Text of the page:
Ways I Hurt Myself To Hurt You, Lora Mathis
An ongoing photo series exploring people’s destructive habits following breakups.
"Bae" is an exciting linguistic invention to us because it means the same thing as gf/bf but you can use it without a possessive pronoun— ”Steve” (@extranapkins)September 22, 2014
the word bae has done more for gender equality than Emma Watson. #baeforbae— ***jayy (@jayydodd)September 25, 2014
Given the number of words ever written about love and lovers it is crazy to me that the words we use to characterize relationships are so woefully inadequate. The words boyfriend and girlfriend are two of my least favorite. They are stringently binary, they belie the existence of platonic friendship between the sexes, and they are also infantile, implying a kind of immaturity to relationships that are not marriage.
With all of this in mind, “Bae” strikes me as an incredibly important linguistic development. It’s ironic that AAE makes the most contributions to linguistic growth and development in the United States but White society still continues to denigrate the vernacular as “poor speech” even as we appropriate it.
I desperately want for “bae” to help break down our colonial language’s gendered binaries and bourgeois romantic constructs. But chances are White America will just slap the word on Urban Outfitters beanies without internalizing any of it’s revolutionary linguistic implications.
(S/O to jayydodd for decolonizing my twitter feed so early in the morning)
Let me give you one example. A while ago I met an extremely interesting developer in Holland. He was working on smart phone camera technology. A representational mode of thinking photography is: there is something out there and it will be represented by means of optical technology ideally via indexical link. But the technology for the phone camera is quite different. As the lenses are tiny and basically crap, about half of the data captured by the sensor are noise. The trick is to create the algorithm to clean the picture from the noise, or rather to define the picture from within noise. But how does the camera know this? Very simple. It scans all other pictures stored on the phone or on your social media networks and sifts through your contacts. It looks through the pictures you already made, or those that are networked to you and tries to match faces and shapes. In short: it creates the picture based on earlier pictures, on your/its memory. It does not only know what you saw but also what you might like to see based on your previous choices. In other words, it speculates on your preferences and offers an interpretation of data based on affinities to other data. The link to the thing in front of the lens is still there, but there are also links to past pictures that help create the picture. You don’t really photograph the present, as the past is woven into it.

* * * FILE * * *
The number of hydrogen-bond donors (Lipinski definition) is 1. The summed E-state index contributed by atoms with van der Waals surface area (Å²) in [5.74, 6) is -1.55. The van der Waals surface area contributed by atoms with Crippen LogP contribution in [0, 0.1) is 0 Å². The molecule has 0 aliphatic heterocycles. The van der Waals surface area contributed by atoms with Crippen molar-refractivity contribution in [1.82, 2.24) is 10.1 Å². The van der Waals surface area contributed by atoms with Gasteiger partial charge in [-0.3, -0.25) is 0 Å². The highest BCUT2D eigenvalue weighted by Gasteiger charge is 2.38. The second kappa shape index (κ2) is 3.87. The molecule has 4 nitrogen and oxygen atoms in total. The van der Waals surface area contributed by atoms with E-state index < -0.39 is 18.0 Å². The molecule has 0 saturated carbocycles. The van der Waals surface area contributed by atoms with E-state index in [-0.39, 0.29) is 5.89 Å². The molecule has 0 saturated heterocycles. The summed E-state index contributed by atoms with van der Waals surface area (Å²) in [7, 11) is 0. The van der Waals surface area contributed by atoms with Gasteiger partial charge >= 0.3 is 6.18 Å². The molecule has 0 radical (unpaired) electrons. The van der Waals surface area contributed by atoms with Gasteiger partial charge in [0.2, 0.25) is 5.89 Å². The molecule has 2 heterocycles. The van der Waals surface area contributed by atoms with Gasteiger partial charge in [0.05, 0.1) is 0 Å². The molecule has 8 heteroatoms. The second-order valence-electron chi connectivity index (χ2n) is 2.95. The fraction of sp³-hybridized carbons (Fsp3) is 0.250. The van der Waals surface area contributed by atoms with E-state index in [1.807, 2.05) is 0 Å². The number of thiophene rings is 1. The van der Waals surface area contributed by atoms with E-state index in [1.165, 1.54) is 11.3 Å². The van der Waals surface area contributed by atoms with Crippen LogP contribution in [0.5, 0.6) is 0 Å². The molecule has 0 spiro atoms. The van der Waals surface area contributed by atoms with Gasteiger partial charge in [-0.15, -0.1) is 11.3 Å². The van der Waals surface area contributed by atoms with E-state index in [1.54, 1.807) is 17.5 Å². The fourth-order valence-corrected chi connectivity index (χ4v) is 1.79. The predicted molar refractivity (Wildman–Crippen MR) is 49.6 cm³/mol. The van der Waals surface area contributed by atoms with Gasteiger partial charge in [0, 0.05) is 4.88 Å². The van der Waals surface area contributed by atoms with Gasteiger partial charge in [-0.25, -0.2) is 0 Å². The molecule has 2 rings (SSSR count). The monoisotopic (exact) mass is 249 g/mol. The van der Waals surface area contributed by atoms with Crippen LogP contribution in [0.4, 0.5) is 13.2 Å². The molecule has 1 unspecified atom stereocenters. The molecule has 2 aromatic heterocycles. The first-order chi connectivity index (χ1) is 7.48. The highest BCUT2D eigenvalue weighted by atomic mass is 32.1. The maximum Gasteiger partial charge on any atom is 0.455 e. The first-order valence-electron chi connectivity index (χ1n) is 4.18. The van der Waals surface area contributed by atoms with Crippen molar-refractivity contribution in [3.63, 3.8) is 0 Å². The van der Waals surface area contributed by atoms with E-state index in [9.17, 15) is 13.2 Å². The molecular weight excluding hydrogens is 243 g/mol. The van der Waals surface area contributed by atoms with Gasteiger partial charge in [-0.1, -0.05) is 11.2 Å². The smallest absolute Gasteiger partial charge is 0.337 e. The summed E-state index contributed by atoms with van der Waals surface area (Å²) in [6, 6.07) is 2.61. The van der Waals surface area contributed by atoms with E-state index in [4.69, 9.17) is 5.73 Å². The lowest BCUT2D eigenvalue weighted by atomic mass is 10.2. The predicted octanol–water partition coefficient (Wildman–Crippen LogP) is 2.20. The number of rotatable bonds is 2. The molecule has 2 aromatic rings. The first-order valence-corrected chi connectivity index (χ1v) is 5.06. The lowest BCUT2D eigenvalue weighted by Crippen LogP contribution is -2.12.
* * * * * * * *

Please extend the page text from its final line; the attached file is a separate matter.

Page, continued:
The result might be a picture that never existed in reality, but that the phone thinks you might like to see. It is a bet, a gamble, some combination between repeating those things you have already seen and coming up with new versions of these, a mixture of conservatism and fabulation. The paradigm of representation stands to the present condition as traditional lens-based photography does to an algorithmic, networked photography that works with probabilities and bets on inertia. Consequently, it makes seeing unforeseen things more difficult. The noise will increase and random interpretation too. We might think that the phone sees what we want, but actually we will see what the phone thinks it knows about us.